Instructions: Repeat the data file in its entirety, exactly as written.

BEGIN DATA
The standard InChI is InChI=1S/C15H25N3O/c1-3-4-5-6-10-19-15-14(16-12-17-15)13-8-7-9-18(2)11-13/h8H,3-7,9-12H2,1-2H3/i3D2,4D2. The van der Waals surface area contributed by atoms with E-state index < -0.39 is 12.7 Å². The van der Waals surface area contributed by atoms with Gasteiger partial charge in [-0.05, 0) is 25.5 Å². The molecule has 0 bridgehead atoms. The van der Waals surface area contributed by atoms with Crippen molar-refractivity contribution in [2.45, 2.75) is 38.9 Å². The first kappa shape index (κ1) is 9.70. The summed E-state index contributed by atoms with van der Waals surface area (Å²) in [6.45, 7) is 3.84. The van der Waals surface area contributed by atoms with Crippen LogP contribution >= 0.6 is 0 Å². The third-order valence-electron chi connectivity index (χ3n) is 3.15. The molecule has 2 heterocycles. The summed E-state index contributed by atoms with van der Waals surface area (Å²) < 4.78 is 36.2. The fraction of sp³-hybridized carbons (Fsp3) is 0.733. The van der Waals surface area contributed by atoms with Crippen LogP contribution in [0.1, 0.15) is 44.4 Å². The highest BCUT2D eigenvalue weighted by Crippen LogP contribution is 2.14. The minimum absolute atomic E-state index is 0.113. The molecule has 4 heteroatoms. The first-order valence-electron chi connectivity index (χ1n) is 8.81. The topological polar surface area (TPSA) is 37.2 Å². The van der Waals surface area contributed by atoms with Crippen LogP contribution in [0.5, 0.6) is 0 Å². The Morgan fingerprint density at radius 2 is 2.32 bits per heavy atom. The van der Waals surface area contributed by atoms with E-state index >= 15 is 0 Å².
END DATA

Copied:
The standard InChI is InChI=1S/C15H25N3O/c1-3-4-5-6-10-19-15-14(16-12-17-15)13-8-7-9-18(2)11-13/h8H,3-7,9-12H2,1-2H3/i3D2,4D2. The van der Waals surface area contributed by atoms with E-state index < -0.39 is 12.7 Å². The van der Waals surface area contributed by atoms with Gasteiger partial charge in [-0.05, 0) is 25.5 Å². The molecule has 0 bridgehead atoms. The van der Waals surface area contributed by atoms with Crippen molar-refractivity contribution in [2.45, 2.75) is 38.9 Å². The first kappa shape index (κ1) is 9.70. The summed E-state index contributed by atoms with van der Waals surface area (Å²) in [6.45, 7) is 3.84. The van der Waals surface area contributed by atoms with Crippen LogP contribution >= 0.6 is 0 Å². The third-order valence-electron chi connectivity index (χ3n) is 3.15. The molecule has 2 heterocycles. The summed E-state index contributed by atoms with van der Waals surface area (Å²) < 4.78 is 36.2. The fraction of sp³-hybridized carbons (Fsp3) is 0.733. The van der Waals surface area contributed by atoms with Crippen LogP contribution in [0.1, 0.15) is 44.4 Å². The highest BCUT2D eigenvalue weighted by Crippen LogP contribution is 2.14. The minimum absolute atomic E-state index is 0.113. The molecule has 4 heteroatoms. The first-order valence-electron chi connectivity index (χ1n) is 8.81. The topological polar surface area (TPSA) is 37.2 Å². The van der Waals surface area contributed by atoms with Crippen LogP contribution in [0.5, 0.6) is 0 Å². The Morgan fingerprint density at radius 2 is 2.32 bits per heavy atom. The van der Waals surface area contributed by atoms with E-state index >= 15 is 0 Å².